Every cell in your body is encased in a lipid bilayer membrane. Because the membranes’ constituent “amphiphilic” molecules have polar, hydrophilic heads and nonpolar, hydrophobic tails, they organize themselves into bilayer structures—tails pointing inward, heads pointing outward toward the surrounding water—without too much prodding. Other such molecules include soap and other emulsifiers and surfactants, which form similarly intricate structures in water.
A structure assembled through hydrophobic interactions almost always requires the presence of water for its continued existence. The amphiphilic molecules in a self-assembled bilayer are held to one another only through weak van der Waals interactions. So when the water dries up, the structure falls apart.
Now MIT’s Julia Ortony, her graduate student Ty Christoff-Tempesta, and their colleagues have developed a new material made out of self-assembled amphiphilic molecules that retains its structure in a water-free environment. They drew their inspiration from Kevlar, an ultrastrong polymeric material used in body armor and protective clothing. Kevlar derives its extraordinary strength from the interactions between adjacent parallel polymer chains. In one direction, the chains connect via intermolecular hydrogen bonds; in the perpendicular direction, they cling together through the stacking interactions between rigid benzene rings.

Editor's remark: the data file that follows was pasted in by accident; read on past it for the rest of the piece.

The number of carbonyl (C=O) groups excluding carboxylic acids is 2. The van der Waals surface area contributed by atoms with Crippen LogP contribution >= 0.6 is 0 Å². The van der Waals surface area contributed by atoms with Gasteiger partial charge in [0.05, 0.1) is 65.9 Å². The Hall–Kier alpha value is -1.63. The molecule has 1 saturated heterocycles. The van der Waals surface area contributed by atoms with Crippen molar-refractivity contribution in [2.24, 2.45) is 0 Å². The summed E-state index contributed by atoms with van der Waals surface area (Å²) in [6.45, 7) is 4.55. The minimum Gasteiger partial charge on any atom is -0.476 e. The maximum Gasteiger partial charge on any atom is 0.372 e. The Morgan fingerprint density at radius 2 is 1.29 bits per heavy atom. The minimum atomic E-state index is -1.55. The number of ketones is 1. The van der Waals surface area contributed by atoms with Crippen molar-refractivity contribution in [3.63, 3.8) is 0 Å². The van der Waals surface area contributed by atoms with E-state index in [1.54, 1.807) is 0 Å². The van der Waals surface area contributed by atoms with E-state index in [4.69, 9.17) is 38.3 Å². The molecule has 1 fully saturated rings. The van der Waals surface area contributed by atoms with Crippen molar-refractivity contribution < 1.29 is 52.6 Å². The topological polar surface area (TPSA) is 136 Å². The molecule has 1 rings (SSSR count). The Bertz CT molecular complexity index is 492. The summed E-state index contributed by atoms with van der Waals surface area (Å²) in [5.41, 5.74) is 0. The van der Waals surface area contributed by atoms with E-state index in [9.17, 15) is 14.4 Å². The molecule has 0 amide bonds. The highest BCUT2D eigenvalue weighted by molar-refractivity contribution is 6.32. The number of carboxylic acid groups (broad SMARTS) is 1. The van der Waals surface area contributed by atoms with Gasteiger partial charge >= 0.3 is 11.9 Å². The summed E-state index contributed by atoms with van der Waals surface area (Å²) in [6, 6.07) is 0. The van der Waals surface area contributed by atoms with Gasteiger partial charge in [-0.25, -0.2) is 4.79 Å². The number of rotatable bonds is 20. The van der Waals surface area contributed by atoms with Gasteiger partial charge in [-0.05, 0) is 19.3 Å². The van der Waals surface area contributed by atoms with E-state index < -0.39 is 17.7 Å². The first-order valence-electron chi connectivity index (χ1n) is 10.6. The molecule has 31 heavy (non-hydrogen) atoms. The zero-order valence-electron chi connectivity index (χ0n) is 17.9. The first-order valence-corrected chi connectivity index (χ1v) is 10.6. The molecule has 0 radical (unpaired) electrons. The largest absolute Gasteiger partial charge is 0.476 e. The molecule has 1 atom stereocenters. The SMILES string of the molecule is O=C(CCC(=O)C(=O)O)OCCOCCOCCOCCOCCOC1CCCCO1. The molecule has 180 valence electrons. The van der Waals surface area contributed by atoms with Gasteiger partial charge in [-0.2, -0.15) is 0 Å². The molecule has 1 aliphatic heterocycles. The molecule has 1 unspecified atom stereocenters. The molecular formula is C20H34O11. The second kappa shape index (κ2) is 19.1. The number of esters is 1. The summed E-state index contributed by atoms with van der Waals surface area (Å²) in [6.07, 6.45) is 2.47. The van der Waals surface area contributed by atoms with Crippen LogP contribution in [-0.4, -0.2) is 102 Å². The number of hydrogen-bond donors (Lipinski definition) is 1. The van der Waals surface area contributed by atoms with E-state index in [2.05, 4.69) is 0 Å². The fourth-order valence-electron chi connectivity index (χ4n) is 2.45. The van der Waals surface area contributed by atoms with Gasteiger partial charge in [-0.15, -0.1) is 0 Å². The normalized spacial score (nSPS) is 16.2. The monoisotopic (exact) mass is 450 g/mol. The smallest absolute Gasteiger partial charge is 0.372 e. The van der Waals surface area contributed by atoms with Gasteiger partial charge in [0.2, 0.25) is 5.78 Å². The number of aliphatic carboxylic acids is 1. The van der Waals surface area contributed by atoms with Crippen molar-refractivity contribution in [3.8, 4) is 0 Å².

The researchers designed their amphiphilic molecules to incorporate three repetitions of the Kevlar monomer unit (shown in bright green and yellow in the figure). They then tailored the size and shape of the hydrophilic heads (purple) and small hydrophobic tails (darker green) so that the Kevlar groups have minimal room to move around.
When placed in water, the molecules assembled into long bilayer nanoribbons like the one shown in the figure. They remained perfectly locked together for months. That level of stability is otherwise unheard of among hydrophobically assembled structures, which usually see molecules diffusing in and out over time scales of hours. When the researchers drew a nanoribbon suspension into a macroscopic thread, it remained stable and sturdy even when dried.
The appeal of amphiphilic bilayers is that they always expose the same part of the molecule—the hydrophilic head—to the surrounding environment. Because the exact chemical properties of the head groups aren’t critical for holding the structure together, the head groups can be designed to perform tasks like pulling trace impurities out of the surrounding medium, releasing a cargo molecule, or catalyzing a surface reaction. Ortony and colleagues now hope to put their highly stable nanoribbons to work in places where water can’t go. (T. Christoff-Tempesta et al., Nat. Nanotechnol., 2021, doi:10.1038/s41565-020-00840-w.)